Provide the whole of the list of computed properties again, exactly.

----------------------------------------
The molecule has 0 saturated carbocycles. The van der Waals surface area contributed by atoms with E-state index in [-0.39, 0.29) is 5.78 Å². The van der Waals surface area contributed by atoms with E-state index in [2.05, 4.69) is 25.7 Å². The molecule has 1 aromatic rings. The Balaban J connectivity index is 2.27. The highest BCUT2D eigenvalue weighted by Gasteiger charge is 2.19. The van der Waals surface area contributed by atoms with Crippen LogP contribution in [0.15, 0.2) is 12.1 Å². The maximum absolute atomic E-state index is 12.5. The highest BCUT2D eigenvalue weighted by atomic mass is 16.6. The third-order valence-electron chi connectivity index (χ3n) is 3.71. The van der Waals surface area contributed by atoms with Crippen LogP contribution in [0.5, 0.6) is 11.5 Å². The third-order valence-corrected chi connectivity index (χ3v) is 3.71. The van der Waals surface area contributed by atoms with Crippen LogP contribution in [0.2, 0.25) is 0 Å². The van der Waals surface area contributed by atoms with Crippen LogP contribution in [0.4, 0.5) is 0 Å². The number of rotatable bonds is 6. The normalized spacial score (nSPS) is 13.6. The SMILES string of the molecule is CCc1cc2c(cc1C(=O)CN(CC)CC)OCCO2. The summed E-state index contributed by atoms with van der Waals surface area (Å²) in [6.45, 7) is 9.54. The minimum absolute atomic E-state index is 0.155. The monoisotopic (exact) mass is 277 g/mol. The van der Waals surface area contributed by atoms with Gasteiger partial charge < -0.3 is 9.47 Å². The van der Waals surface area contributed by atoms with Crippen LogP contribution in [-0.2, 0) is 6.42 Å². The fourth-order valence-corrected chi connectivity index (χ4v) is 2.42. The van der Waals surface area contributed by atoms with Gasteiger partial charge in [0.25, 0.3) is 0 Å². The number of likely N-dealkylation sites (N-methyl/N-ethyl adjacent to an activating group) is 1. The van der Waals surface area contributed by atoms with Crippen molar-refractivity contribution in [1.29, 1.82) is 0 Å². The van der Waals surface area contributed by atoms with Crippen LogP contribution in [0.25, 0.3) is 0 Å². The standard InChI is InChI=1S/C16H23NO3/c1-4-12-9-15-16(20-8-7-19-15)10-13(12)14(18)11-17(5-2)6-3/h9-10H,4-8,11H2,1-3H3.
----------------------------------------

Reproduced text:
The molecule has 0 saturated carbocycles. The van der Waals surface area contributed by atoms with E-state index in [-0.39, 0.29) is 5.78 Å². The van der Waals surface area contributed by atoms with E-state index in [2.05, 4.69) is 25.7 Å². The molecule has 1 aromatic rings. The Balaban J connectivity index is 2.27. The highest BCUT2D eigenvalue weighted by Gasteiger charge is 2.19. The van der Waals surface area contributed by atoms with Crippen LogP contribution in [0.15, 0.2) is 12.1 Å². The maximum absolute atomic E-state index is 12.5. The highest BCUT2D eigenvalue weighted by atomic mass is 16.6. The third-order valence-electron chi connectivity index (χ3n) is 3.71. The van der Waals surface area contributed by atoms with Crippen LogP contribution in [0.5, 0.6) is 11.5 Å². The third-order valence-corrected chi connectivity index (χ3v) is 3.71. The van der Waals surface area contributed by atoms with Crippen LogP contribution in [0.2, 0.25) is 0 Å². The van der Waals surface area contributed by atoms with Crippen LogP contribution in [0.4, 0.5) is 0 Å². The number of rotatable bonds is 6. The normalized spacial score (nSPS) is 13.6. The SMILES string of the molecule is CCc1cc2c(cc1C(=O)CN(CC)CC)OCCO2. The summed E-state index contributed by atoms with van der Waals surface area (Å²) in [6.45, 7) is 9.54. The minimum absolute atomic E-state index is 0.155. The monoisotopic (exact) mass is 277 g/mol. The van der Waals surface area contributed by atoms with Gasteiger partial charge < -0.3 is 9.47 Å². The van der Waals surface area contributed by atoms with Crippen LogP contribution in [-0.2, 0) is 6.42 Å². The fourth-order valence-corrected chi connectivity index (χ4v) is 2.42. The van der Waals surface area contributed by atoms with Gasteiger partial charge in [0.25, 0.3) is 0 Å². The number of likely N-dealkylation sites (N-methyl/N-ethyl adjacent to an activating group) is 1. The van der Waals surface area contributed by atoms with Crippen molar-refractivity contribution in [1.29, 1.82) is 0 Å². The van der Waals surface area contributed by atoms with Crippen LogP contribution in [0.25, 0.3) is 0 Å². The standard InChI is InChI=1S/C16H23NO3/c1-4-12-9-15-16(20-8-7-19-15)10-13(12)14(18)11-17(5-2)6-3/h9-10H,4-8,11H2,1-3H3.